Until very recently, journalists and politicians in the rUK were dismissing Scottish independence as something that clearly would never happen, so no planning was necessary.
Things are starting to change, however. Two of today’s news stories were examples that people south of the border are starting to wake up to the fact that Scotland might vote Yes next year.
The first story was a BBC article about choosing a flag for the rUK. Some of the proposals are rather ludicrous, but I found their reasoning for potentially retaining the Union Jack rather interesting:
Now, the prospect of Scotland leaving the United Kingdom throws open the question again. It’s already been suggested by the College of Arms that with the Queen still head of state of an independent Scotland there would be no need for a redesign. But there is still the possibility of renewed debate.
Andrew Rosindell, who chairs the All Party Parliamentary Group on Flags and Heraldry, agrees that the matter is unclear. “There is no official legal protocol on flags, to the extent that you can’t even say that the union jack is the flag of the United Kingdom.”
“It was created at the time of the union of the crowns,” he says – as opposed to full political union, which did not happen for another 100 years. Since the movement for Scottish independence proposes to retain the British monarchy, redefining the flag in the event of a Yes vote would not make sense, says Rosindell.
It sounds a bit strange. Are they saying they can only use the Union Jack so long as Scotland remains a monarchy? Surely they’d want a flag they could use no matter what Scotland decides to do in the future? Anyway, that’s their problem. If they want the Union Jack, they can keep it.
The second news story was about the threat to Britain as a global brand if Scotland leaves.
Scottish newspapers (such as The Herald) decided to portray it as yet another bit of scaremongering, claiming it’d be bad for Scotland, too.
However, if you read the actual report (PDF), it’s clear their worry is that they have for a long time been selling England as Britain, so if the rUK starts calling itself something else, a lot of expensive branding will have been wasted. The following two sentences are rather revealing: “VisitEngland is responsible for growing the value of domestic tourism and is a key organisation in the GREAT [Britain] campaign. Funded by the Department for Culture, Media & Sport, it works in partnership with the tourist industry in England (Wales and Scotland have separate groups) to deliver inspirational marketing campaigns and to provide advocacy.”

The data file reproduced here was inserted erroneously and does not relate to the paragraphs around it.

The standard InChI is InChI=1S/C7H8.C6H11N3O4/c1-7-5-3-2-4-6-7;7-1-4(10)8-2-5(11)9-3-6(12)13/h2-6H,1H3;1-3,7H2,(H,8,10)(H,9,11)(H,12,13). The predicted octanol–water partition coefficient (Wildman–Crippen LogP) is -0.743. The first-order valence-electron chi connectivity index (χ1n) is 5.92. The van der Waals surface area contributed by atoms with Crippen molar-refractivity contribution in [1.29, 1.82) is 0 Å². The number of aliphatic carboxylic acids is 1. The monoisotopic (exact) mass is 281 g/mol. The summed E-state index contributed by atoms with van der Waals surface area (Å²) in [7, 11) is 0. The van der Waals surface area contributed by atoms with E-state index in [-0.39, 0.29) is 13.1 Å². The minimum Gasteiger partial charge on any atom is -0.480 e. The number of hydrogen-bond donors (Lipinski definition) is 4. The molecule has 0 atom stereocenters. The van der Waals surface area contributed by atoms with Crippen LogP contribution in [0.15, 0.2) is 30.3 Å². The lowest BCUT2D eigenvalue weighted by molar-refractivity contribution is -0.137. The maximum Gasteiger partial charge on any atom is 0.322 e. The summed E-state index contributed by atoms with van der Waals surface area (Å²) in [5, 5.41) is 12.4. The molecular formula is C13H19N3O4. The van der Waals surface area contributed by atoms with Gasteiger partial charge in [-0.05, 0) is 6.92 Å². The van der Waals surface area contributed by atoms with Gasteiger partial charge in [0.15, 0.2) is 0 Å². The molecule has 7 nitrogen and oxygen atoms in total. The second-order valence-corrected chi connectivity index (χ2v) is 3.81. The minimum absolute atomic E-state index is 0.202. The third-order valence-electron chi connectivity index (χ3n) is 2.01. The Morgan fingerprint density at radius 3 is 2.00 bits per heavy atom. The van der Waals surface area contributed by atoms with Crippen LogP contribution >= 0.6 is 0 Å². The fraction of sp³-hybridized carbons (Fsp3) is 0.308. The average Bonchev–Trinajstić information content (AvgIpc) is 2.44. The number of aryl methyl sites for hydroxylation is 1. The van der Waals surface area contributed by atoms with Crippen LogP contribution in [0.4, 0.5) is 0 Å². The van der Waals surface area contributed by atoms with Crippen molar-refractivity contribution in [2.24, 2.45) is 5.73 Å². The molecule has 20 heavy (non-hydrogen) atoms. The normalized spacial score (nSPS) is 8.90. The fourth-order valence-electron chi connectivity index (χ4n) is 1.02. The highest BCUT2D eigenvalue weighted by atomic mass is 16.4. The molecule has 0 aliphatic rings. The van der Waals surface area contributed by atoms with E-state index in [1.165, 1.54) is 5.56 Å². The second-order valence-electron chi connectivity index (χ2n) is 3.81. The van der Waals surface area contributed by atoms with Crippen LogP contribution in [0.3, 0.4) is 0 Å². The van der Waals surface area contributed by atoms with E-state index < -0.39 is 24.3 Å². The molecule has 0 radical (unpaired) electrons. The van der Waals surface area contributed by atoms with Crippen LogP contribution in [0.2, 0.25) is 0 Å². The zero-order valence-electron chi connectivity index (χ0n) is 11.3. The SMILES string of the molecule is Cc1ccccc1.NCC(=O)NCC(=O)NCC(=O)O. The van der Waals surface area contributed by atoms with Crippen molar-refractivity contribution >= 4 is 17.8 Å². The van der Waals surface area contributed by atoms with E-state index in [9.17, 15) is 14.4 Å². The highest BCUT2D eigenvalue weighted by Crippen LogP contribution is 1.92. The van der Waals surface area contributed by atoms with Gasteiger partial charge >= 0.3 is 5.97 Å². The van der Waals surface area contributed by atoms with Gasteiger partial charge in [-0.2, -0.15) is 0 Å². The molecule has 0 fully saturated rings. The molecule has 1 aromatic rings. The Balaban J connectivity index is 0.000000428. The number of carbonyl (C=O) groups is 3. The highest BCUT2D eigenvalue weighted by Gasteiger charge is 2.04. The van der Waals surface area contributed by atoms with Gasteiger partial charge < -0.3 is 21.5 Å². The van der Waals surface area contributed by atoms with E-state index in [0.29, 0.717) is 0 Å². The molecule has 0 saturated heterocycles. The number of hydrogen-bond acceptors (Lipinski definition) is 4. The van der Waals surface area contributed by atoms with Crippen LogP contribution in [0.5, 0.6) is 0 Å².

Also, as Interbrand (another global branding company) points out (PDF), Scotland already has a very strong brand:
Ireland and Scotland are widely acknowledged as having created country brands that punch far above their natural weight. Part of the reason for this is that they are in the so-called ‘tiger club’, small, cocky fighters who use the illusion of an enduring enemy to create a strong brand identity for themselves as the underdog.
In the case of Scotland for instance they even used an advertising line called ‘Scotland the Brand’ (replacing Scotland the brave), also, the Scottish Culture Board has sent Hollywood a training course in Scottish dialect to make sure that authentic accents are the only ones we hear on the big screen (the end of ‘Scottie’ from Star Trek perhaps).
It’s therefore clear they’re worried about themselves, not about Scotland.
It appears the rUK are currently working their way through the well-known five stages of grief (denial — anger — bargaining — depression — acceptance). I would say they’re currently progressing from denial to anger (“You can’t take our flag! You can’t ruin our brand!”). It’s good to see they’re slowly getting to terms with it.